August 13, 2013 (Source: Times Dispatch) — Nestled in the woods off U.S. 460 in Bedford County, about 20 engineers are working to develop the next big thing in nuclear power.
That big thing, though, actually may be small.
The Babcock & Wilcox staff at the Center for Advanced Engineering and Research are part of a much larger team — now 200 strong in Lynchburg — researching, building and testing models and components for the mPower reactor.
mPower, which the company hopes to seek licensing approval for from the Nuclear Regulatory Commission next year, is much smaller than a traditional nuclear reactor and produces only 180 megawatts rather than thousands.
By going smaller, Jeff Halfinger, vice president of technology development, said B&W hopes to gain value from reconfigured, more efficient systems and electricity production that’s more attractive to customers looking to diversify and replace coal plants.
B&W was one of the first to pursue the idea, Halfinger said, starting in 2007 when the company saw small reactors as a new niche to fill in the commercial market.
Since then, he said, while B&W has built and expanded facilities throughout the country and in Lynchburg to develop the new technology, increased government interest and available Department of Energy funding have sparked greater competition in the small reactor world.
“It’s been gaining a lot of momentum in the industry,” Halfinger said.
But B&W executives say they have an advantage in development others don’t: the testing facility at the Center for Advanced Engineering and Research in Bedford that opened in September 2011.
Components of small modular reactors are being tested and developed in facilities throughout the country, said Doug Lee, who runs the B&W’s Bedford center.
But there’s nothing like the Center for Advanced Engineering and Research facility, Lee said, which he called “world class.”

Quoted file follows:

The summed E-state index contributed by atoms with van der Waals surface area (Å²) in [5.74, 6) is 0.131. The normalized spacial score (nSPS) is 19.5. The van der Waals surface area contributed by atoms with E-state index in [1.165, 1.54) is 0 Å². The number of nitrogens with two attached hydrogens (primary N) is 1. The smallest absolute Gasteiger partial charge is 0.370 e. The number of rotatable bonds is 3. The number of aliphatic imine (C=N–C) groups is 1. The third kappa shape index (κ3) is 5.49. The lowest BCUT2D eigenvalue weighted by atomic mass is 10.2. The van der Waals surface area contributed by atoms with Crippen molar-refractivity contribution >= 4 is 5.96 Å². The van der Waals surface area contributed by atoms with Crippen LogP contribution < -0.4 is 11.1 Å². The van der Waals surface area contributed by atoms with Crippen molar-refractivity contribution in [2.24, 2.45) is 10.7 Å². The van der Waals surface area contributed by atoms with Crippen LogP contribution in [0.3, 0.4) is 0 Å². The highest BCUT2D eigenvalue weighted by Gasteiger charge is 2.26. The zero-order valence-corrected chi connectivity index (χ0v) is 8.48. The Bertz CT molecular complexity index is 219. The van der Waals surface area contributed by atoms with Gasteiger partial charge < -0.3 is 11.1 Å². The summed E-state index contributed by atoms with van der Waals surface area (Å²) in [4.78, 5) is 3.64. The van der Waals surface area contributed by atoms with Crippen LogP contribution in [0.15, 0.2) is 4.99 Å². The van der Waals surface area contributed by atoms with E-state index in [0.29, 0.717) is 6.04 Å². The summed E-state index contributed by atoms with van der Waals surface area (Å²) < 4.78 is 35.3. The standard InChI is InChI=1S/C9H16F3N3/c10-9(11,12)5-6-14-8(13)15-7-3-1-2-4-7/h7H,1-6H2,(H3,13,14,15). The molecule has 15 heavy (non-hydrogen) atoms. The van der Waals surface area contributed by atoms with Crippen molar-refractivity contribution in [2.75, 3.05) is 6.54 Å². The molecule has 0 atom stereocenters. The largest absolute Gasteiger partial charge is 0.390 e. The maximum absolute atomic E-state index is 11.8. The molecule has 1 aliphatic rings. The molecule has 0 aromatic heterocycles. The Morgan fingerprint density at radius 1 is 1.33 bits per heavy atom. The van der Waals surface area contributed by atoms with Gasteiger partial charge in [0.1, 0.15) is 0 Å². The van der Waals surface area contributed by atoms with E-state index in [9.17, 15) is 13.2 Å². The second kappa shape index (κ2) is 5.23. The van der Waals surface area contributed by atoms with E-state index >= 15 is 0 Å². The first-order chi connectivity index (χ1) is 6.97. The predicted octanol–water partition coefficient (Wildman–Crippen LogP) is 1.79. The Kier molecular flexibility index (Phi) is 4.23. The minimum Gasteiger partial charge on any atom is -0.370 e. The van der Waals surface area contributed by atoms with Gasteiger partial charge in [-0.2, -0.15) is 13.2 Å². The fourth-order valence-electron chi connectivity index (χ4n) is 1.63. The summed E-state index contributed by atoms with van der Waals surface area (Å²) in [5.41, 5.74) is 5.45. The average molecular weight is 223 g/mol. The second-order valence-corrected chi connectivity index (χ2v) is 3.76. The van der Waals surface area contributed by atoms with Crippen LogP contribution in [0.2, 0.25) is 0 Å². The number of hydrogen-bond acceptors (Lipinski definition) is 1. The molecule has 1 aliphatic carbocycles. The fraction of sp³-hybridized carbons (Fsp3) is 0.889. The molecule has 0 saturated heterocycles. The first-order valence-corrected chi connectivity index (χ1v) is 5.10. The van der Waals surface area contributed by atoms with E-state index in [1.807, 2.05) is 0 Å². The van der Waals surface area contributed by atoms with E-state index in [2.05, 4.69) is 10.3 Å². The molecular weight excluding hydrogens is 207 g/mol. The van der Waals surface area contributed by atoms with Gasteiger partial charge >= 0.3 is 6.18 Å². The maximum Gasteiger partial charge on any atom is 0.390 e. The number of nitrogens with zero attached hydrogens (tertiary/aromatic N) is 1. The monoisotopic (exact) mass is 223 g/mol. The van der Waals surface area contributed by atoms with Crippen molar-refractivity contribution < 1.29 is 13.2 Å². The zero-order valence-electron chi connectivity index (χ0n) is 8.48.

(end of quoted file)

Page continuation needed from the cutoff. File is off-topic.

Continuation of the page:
“We’re doing a lot of testing (there); we’re learning a lot about the plant, its personality,” Lee said.
The 110-foot tower at the center is a “squished” but made-to-scale model of what a working mPower reactor will look like, Lee said, though it towers above the ground rather than being buried beneath.
Other than that, he said, everything in the tower “closely mimics” the real operating systems of the mPower design, just with electrical heating to produce steam rather than actual nuclear fission.
“The purpose of this facility is to literally build a prototype … that would allow us to understand how the systems and the mPower really function,” Lee said.
In Lynchburg, B&W has renovated two facilities on Ramsey Place in Lynchpin Industrial Park: one with a full-scale control room simulator and one where fuel technology is tested and developed using metal models in place of uranium.
Armed with data from these facilities and others like them, the company will seek NRC licensing for its design next fall, Halfinger said. Meanwhile, an early, tentative agreement is in place for the Tennessee Valley Authority to purchase the first working mPower reactor.
If everything goes according to plan, the reactor will be operating in Tennessee in 2022, Halfinger said.
Although small modular reactors are gaining popularity, some aren’t sold on their value for the energy industry.
The Institute for Energy and Environmental Research released a report Thursday examining modular reactors’ ability to overcome the challenges of large reactors.
“The shift to small modular reactors is unlikely to breathe new life into an increasingly moribund U.S. nuclear industry,” Arjun Makhijani, president of the institute and author of the report, said Thursday.
Makhijani said too much of the discussion about modular reactors has focused on companies’ “boosterism,” without independent scientific and economic analysis.
Based on his research, Makhijani said, the cost savings companies expect to gain from producing small modular reactors only can be achieved through mass manufacturing. It’s unlikely enough orders will be made to sustain mass production, he said, unless there are “tens of billions of dollars” of government subsidies.
But Aimee Mills, spokeswoman for the mPower business unit, said the IEER report did not take into account the vast infrastructure available to a massive, international company like B&W, which will bring down production costs.
Furthermore, Halfinger said, by the time mPower is available commercially, the market likely will have changed substantially. Higher natural gas costs, possible government taxes on coal and carbon and strong international demand may make nuclear power the best option down the road, he said.
Investing in the program is a risk, Haflinger said, but it’s one B&W expects to pay off.
“The company’s betting a lot on it,” he said.